In the codon usage model, the parameters are based on a somewhat broader set of highly expressed genes. The codon usage model has mainly been applied to fast growing bacteria, for which, as Karlin et al. have shown, it is a reasonable assumption that ribosomal genes, chaperones, and translation processing factors are highly expressed (7,8).

In summary, the codon-based expression models are based on qualitative estimates of the expression levels of limited gene sets. But since these models were first proposed, several quantitative expression data sets, covering the majority of genes in a genome, have become available. This raises the natural question whether we could improve the parameters of the codon-based expression indicators by considering larger sets of genes with more accurate expression data. We present the results of such a procedure here, using the expression information available for the organism yeast.

In the following sections we briefly recap the CAI and codon usage formalisms. Later, we show how to calculate new parameters for these models. We also propose an alternative linear model to predict the expression levels from the codon composition of genes.

The CAI model

The CAI model assigns a parameter, termed ‘relative adaptiveness’ by Sharp and Li, to each of the 61 codons (stop codons excluded) (1). The relative adaptiveness of a codon is defined as its frequency relative to the most often used synonymous codon; note that this parameter is computed from a set of highly expressed genes G (we leave aside the question of how to define this set of genes for now). It is given by:

An external file that holds a picture, illustration, etc.
Object name is gkg306equ1.gif

where faa,i is the frequency of codon i (which encodes amino acid aa), and faa,max the frequency of the codon most often used for encoding amino acid aa in a set of highly expressed genes G. The relative adaptiveness parameter waa,i ranges from 0 to 1, with 0 indicating that a codon is not present at all in G, and 1, a codon that occurs most often in G for a given amino acid.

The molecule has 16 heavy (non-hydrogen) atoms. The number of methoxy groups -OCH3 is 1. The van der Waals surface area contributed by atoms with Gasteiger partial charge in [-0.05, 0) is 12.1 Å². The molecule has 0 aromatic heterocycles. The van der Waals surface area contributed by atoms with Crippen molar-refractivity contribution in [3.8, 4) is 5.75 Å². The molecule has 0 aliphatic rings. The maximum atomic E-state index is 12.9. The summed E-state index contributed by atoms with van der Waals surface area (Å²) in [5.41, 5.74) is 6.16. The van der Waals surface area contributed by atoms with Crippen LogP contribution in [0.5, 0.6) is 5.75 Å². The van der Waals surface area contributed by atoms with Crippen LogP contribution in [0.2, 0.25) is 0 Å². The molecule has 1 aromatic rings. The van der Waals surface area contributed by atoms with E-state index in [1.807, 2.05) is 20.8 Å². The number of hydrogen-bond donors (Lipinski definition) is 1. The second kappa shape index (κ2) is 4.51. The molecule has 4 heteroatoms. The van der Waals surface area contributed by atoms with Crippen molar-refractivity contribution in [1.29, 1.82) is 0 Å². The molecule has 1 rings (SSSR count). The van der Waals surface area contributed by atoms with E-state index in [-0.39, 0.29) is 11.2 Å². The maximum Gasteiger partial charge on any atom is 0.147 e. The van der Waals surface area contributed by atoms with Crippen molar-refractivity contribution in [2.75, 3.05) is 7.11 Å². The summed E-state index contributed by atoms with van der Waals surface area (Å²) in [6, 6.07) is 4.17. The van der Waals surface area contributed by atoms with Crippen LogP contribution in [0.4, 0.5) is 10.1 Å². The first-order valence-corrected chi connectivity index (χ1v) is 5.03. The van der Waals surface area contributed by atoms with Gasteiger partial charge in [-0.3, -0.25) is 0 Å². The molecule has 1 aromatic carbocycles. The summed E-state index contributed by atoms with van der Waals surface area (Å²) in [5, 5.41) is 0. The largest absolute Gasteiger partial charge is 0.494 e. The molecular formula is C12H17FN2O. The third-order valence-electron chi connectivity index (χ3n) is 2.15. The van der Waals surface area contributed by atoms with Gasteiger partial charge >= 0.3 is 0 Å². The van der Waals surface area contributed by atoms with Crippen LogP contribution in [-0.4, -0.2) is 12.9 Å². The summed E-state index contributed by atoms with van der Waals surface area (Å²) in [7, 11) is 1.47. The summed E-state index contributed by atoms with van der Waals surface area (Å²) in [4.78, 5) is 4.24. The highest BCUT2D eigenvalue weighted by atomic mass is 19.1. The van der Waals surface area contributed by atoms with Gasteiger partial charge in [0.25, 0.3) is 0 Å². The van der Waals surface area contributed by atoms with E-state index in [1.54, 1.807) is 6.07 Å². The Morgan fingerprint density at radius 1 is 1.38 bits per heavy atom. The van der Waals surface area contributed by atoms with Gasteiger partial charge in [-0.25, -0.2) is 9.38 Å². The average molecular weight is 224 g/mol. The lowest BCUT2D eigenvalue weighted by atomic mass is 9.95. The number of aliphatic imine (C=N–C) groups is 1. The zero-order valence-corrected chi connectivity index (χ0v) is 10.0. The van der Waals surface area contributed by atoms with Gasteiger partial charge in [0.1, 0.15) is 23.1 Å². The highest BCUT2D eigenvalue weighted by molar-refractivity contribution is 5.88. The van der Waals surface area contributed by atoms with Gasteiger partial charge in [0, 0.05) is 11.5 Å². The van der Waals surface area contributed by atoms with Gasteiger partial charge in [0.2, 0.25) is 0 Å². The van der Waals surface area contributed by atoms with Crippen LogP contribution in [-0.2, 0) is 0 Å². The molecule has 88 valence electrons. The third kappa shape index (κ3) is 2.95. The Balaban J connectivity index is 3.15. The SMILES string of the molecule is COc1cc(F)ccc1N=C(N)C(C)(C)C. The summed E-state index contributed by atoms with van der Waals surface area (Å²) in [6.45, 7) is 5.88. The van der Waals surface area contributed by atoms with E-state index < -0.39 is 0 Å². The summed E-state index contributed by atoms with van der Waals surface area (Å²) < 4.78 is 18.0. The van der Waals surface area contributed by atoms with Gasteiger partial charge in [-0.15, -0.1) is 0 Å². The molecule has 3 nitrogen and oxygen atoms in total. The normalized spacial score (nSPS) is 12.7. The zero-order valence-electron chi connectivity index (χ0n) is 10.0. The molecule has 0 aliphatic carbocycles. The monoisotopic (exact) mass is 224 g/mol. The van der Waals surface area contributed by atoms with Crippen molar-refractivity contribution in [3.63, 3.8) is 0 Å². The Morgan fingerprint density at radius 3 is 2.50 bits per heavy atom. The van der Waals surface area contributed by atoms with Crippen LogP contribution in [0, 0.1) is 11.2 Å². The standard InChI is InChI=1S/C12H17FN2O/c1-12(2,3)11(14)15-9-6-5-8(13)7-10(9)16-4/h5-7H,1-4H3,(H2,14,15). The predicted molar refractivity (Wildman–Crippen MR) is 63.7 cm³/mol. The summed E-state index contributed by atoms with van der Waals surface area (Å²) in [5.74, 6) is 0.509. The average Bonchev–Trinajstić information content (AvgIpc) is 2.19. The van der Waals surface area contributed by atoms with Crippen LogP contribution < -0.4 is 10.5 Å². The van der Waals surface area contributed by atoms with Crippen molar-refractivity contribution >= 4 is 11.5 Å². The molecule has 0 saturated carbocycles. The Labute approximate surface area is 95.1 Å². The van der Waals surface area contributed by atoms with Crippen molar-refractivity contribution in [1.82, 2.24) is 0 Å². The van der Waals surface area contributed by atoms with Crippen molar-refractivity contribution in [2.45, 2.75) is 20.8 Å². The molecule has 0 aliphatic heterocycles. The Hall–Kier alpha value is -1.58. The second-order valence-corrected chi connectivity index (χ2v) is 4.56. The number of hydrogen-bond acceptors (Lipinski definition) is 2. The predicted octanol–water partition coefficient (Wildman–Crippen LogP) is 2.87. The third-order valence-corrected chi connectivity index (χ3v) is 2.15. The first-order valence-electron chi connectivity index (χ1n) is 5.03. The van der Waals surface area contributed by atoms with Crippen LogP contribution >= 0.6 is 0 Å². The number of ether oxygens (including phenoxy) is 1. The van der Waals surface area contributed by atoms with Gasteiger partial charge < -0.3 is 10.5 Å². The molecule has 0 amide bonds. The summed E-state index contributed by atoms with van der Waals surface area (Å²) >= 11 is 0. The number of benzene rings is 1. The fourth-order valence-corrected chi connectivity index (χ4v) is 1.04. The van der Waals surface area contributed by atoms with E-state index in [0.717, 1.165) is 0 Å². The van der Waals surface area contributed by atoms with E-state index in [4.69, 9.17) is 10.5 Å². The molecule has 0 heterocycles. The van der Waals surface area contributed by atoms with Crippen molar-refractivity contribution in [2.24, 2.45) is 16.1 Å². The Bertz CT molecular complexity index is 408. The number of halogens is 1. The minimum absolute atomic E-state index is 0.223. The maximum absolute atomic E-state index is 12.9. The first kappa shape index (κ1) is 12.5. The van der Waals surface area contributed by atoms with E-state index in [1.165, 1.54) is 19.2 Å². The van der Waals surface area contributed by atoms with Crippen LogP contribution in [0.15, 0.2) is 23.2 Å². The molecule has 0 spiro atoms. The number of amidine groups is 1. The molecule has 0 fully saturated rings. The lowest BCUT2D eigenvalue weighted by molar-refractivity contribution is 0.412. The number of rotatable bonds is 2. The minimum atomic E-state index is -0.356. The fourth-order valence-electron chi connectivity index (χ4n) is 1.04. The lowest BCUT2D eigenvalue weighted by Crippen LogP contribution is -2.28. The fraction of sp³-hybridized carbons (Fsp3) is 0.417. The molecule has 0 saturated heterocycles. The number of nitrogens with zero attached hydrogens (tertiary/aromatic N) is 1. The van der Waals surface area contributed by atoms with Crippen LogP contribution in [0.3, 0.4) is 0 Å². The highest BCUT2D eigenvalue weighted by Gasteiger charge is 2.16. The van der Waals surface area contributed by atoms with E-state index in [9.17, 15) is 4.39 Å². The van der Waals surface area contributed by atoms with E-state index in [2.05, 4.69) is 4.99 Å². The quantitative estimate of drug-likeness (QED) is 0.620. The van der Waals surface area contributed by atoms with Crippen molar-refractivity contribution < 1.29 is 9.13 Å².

The CAI of a gene g is then simply the geometric average of the relative adaptiveness of all codons in a gene sequence:

An external file that holds a picture, illustration, etc.
Object name is gkg306equ2.gif

Here, wi is the relative adaptiveness of the ith codon in a gene with N codons. This formula can be transformed into:

An external file that holds a picture, illustration, etc.
Object name is gkg306equ3.gif

where wk now represents the relative adaptiveness of the kth out of the 61 codons in the genetic code (excluding stop codons); Xk,g is the fraction of codon k among the total number of codons in gene g:

An external file that holds a picture, illustration, etc.
Object name is gkg306equ4.gif

where Ck,g is the number of times codon k appears in gene g. Note that wk = wk(G) in equation 3 is dependent on the set of highly expressed genes G.

Like the relative adaptiveness, the CAI also ranges from 0 to 1. Higher CAI values indicate genes that are more likely to be highly expressed.

The codon usage model

Karlin et al. define the ‘codon bias’ of a gene g relative to a gene set G as (4):

An external file that holds a picture, illustration, etc.
Object name is gkg306equ5.gif

where paa(f) is the fraction of amino acid aa in gene g; f(x, y, z) the frequency of a codon triplet (x, y, z) in gene g normalized such that f(x, y, z) = 1 if (x, y, z) is the most common synonymous codon; g(x, y, z) is the corresponding normalized codon frequency in gene set G. Equation 5 is written in the notation of Karlin et al. We can rewrite equation 5 in our own notation as follows: